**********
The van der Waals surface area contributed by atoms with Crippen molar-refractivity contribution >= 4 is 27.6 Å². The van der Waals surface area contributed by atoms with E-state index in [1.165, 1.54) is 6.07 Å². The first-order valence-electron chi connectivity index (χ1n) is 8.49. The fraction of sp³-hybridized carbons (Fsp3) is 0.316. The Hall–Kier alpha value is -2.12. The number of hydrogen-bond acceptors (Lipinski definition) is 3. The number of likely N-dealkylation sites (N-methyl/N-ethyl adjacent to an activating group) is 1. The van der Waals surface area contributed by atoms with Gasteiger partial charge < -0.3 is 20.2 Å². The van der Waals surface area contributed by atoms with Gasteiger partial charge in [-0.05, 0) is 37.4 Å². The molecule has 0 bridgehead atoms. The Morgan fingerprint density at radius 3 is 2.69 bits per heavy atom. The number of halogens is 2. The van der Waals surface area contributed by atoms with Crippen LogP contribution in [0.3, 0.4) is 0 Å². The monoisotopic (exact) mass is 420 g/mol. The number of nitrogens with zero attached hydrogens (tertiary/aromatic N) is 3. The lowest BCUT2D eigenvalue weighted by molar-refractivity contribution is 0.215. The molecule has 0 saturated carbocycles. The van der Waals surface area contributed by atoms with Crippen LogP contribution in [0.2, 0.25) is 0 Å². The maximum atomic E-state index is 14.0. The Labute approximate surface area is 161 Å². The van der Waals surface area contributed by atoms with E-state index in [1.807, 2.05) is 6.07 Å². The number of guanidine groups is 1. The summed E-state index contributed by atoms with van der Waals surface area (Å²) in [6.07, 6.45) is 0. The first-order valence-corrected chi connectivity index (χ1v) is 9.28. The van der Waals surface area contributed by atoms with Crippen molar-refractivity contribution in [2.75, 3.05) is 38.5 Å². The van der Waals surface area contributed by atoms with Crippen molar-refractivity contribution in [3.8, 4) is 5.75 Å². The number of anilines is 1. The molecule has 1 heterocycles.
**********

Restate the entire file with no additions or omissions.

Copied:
The van der Waals surface area contributed by atoms with Crippen molar-refractivity contribution >= 4 is 27.6 Å². The van der Waals surface area contributed by atoms with E-state index in [1.165, 1.54) is 6.07 Å². The first-order valence-electron chi connectivity index (χ1n) is 8.49. The fraction of sp³-hybridized carbons (Fsp3) is 0.316. The Hall–Kier alpha value is -2.12. The number of hydrogen-bond acceptors (Lipinski definition) is 3. The number of likely N-dealkylation sites (N-methyl/N-ethyl adjacent to an activating group) is 1. The van der Waals surface area contributed by atoms with Gasteiger partial charge < -0.3 is 20.2 Å². The van der Waals surface area contributed by atoms with Gasteiger partial charge in [-0.05, 0) is 37.4 Å². The molecule has 0 bridgehead atoms. The Morgan fingerprint density at radius 3 is 2.69 bits per heavy atom. The number of halogens is 2. The van der Waals surface area contributed by atoms with Crippen LogP contribution in [0.3, 0.4) is 0 Å². The monoisotopic (exact) mass is 420 g/mol. The number of nitrogens with zero attached hydrogens (tertiary/aromatic N) is 3. The lowest BCUT2D eigenvalue weighted by molar-refractivity contribution is 0.215. The molecule has 0 saturated carbocycles. The van der Waals surface area contributed by atoms with Crippen LogP contribution in [0.2, 0.25) is 0 Å². The maximum atomic E-state index is 14.0. The Labute approximate surface area is 161 Å². The van der Waals surface area contributed by atoms with E-state index in [1.807, 2.05) is 6.07 Å². The number of guanidine groups is 1. The summed E-state index contributed by atoms with van der Waals surface area (Å²) in [6.07, 6.45) is 0. The first-order valence-corrected chi connectivity index (χ1v) is 9.28. The van der Waals surface area contributed by atoms with Crippen molar-refractivity contribution in [2.75, 3.05) is 38.5 Å². The van der Waals surface area contributed by atoms with Crippen molar-refractivity contribution in [3.8, 4) is 5.75 Å². The number of anilines is 1. The molecule has 1 heterocycles.